Trek kicked their product development team into overdrive and managed to develop new Bontrager 27.5″ wheels and tyres for the Remedy, and both items are really top notch. The Bontrager Rhythm wheelset and XR3 tyre combo is great. The tyres a massive for a claimed 2.35″ width and we rate their consistently grippy and fast-rolling tread pattern as one of our favourites. Our test bike was set up tubeless with Bontrager’s own plastic rim strips installed. These don’t come with the bike ordinarily, but Trek dealers can supply them. Other standout Bontrager items are the Evoke saddle (this tester’s favourite) and Rhythm grips.
Shimano’s XT drivetrain and brakes are the pick for the Remedy 9. The 2×10 drivetrain and clutch derailleur is precise, quiet and gave us mercifully low gears when climbing big hills with a heavy pack in the Snowy Mountains. Of course, there are ISCG mounts if you’d rather a single ring.
We had a weird recurring issue with the brakes on our test bike; the pads would appear contaminated (lacking power and making lots of noise) when we first hopped on the bike after not riding it for a week or so. After a couple of minutes of riding, they had come good again and the power was back to normal… Strange! We can only assume it was either some minor oil seepage, salt air or ghosts. Probably the latter. Regardless, Trek and Shimano assure us they’ve not had it happen on any other 2014 model bikes and the XT brakes are generally amongst the best out there.
Rounding out the package is a RockShox Reverb Stealth post with 125mm of adjustability. The handlebar is rather cluttered – it would’ve been nice touch if Trek had opted to utilise Shimano’s I-Spec combined shifter/brake mounts to tidy up the cockpit.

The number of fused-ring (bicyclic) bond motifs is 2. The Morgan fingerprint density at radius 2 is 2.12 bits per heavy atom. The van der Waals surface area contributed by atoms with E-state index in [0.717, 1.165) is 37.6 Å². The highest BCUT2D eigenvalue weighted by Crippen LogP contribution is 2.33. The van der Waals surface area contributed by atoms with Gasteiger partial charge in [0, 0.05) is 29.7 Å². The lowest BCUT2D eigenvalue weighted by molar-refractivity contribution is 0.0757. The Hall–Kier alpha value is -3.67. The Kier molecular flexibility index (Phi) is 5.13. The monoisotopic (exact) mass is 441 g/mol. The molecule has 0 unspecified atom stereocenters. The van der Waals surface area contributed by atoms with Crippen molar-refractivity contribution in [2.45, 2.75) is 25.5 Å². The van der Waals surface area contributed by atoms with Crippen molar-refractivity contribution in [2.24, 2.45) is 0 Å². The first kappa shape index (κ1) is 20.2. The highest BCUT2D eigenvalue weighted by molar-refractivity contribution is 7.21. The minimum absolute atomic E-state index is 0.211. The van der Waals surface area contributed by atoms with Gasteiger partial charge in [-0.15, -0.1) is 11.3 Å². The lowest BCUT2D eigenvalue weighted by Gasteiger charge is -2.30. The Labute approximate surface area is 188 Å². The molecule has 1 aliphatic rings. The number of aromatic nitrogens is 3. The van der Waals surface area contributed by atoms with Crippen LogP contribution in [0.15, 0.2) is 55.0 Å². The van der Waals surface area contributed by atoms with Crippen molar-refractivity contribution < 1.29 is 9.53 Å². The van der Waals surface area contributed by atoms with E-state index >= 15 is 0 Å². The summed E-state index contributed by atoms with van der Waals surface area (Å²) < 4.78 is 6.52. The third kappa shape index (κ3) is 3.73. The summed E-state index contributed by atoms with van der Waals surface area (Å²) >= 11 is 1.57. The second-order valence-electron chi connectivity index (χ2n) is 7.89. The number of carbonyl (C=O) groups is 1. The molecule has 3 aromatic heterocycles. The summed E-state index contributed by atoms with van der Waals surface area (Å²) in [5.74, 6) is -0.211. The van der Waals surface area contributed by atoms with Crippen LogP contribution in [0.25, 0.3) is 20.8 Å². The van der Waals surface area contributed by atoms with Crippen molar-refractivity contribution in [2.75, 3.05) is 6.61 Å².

The Remedy is engaging, fun and lively ride. That’s a feeling that we’ve always found with Trek’s Remedy range, and we’re glad the addition of slightly bigger wheels haven’t dumbed down this playfulness at all. In fact, the bigger wheel size really slipped out of view on the trail. This isn’t to say that there aren’t benefits to be found with the slightly larger 27.5″ wheel when compared to a 26er, just that there aren’t any obvious negative traits to leave us wishing for a smaller wheel once again.
Trek’s ABP / Full Floater suspension is one of the best. It’s a superbly responsive system, it just ripples over the terrain, soaking up the little bumps like they’re not even there. Factor in the large volume tyres and you’ve got one very smooth ride indeed. The FOX 34 fork is a worth accompaniment as well, though we did find the rear suspension outshone the front in terms of sheer sensitivity. In the dusty test conditions, we liked to apply a small amount of suspension Teflon spray to the fork legs before each ride to help keep the fork slick and smooth like the rear end.